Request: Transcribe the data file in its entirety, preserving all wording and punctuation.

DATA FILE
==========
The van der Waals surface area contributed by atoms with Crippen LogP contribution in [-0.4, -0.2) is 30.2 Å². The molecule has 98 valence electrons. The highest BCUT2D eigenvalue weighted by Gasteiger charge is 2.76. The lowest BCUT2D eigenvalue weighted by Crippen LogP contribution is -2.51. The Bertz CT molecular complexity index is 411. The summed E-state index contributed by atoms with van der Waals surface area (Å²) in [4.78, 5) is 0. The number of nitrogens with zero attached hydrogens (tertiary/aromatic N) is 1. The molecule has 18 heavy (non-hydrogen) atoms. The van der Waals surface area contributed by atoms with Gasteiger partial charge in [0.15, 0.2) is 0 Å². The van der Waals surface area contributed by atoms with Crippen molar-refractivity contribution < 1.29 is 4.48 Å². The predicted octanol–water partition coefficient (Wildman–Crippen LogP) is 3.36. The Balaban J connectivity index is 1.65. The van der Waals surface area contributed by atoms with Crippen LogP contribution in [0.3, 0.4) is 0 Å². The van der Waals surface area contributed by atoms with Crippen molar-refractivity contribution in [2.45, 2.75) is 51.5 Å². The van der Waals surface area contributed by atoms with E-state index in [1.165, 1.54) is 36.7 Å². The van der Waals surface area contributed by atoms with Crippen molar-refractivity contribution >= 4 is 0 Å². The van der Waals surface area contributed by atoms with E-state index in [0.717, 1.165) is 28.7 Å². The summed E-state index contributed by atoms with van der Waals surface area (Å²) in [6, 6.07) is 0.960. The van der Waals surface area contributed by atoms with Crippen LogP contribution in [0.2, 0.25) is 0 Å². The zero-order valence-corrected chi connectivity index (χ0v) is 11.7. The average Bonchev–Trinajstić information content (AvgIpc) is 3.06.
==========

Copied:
The van der Waals surface area contributed by atoms with Crippen LogP contribution in [-0.4, -0.2) is 30.2 Å². The molecule has 98 valence electrons. The highest BCUT2D eigenvalue weighted by Gasteiger charge is 2.76. The lowest BCUT2D eigenvalue weighted by Crippen LogP contribution is -2.51. The Bertz CT molecular complexity index is 411. The summed E-state index contributed by atoms with van der Waals surface area (Å²) in [4.78, 5) is 0. The number of nitrogens with zero attached hydrogens (tertiary/aromatic N) is 1. The molecule has 18 heavy (non-hydrogen) atoms. The van der Waals surface area contributed by atoms with Gasteiger partial charge in [0.15, 0.2) is 0 Å². The van der Waals surface area contributed by atoms with Crippen molar-refractivity contribution < 1.29 is 4.48 Å². The predicted octanol–water partition coefficient (Wildman–Crippen LogP) is 3.36. The Balaban J connectivity index is 1.65. The van der Waals surface area contributed by atoms with Crippen LogP contribution in [0.3, 0.4) is 0 Å². The van der Waals surface area contributed by atoms with Crippen molar-refractivity contribution in [2.45, 2.75) is 51.5 Å². The van der Waals surface area contributed by atoms with E-state index in [1.165, 1.54) is 36.7 Å². The van der Waals surface area contributed by atoms with Crippen molar-refractivity contribution >= 4 is 0 Å². The van der Waals surface area contributed by atoms with E-state index in [0.717, 1.165) is 28.7 Å². The summed E-state index contributed by atoms with van der Waals surface area (Å²) in [6, 6.07) is 0.960. The van der Waals surface area contributed by atoms with Crippen LogP contribution in [0.2, 0.25) is 0 Å². The zero-order valence-corrected chi connectivity index (χ0v) is 11.7. The average Bonchev–Trinajstić information content (AvgIpc) is 3.06.